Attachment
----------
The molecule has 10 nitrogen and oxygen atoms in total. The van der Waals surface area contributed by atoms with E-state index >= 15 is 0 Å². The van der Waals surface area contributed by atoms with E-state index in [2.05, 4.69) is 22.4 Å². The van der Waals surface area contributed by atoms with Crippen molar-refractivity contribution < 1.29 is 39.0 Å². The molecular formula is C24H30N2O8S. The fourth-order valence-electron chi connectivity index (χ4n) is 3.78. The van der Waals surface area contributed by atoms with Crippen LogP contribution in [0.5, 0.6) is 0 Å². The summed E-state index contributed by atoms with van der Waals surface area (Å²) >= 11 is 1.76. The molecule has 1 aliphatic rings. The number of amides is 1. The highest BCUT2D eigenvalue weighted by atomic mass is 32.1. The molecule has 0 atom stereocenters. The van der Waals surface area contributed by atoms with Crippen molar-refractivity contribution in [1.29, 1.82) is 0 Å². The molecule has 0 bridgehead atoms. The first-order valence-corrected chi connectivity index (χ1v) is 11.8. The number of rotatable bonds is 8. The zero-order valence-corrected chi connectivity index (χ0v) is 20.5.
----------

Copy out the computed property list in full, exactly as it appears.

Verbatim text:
The molecule has 10 nitrogen and oxygen atoms in total. The van der Waals surface area contributed by atoms with E-state index >= 15 is 0 Å². The van der Waals surface area contributed by atoms with E-state index in [2.05, 4.69) is 22.4 Å². The van der Waals surface area contributed by atoms with Crippen molar-refractivity contribution < 1.29 is 39.0 Å². The molecular formula is C24H30N2O8S. The fourth-order valence-electron chi connectivity index (χ4n) is 3.78. The van der Waals surface area contributed by atoms with Crippen LogP contribution in [0.5, 0.6) is 0 Å². The summed E-state index contributed by atoms with van der Waals surface area (Å²) >= 11 is 1.76. The molecule has 1 aliphatic rings. The number of amides is 1. The highest BCUT2D eigenvalue weighted by atomic mass is 32.1. The molecule has 0 atom stereocenters. The van der Waals surface area contributed by atoms with Crippen molar-refractivity contribution in [1.29, 1.82) is 0 Å². The molecule has 0 bridgehead atoms. The first-order valence-corrected chi connectivity index (χ1v) is 11.8. The number of rotatable bonds is 8. The zero-order valence-corrected chi connectivity index (χ0v) is 20.5.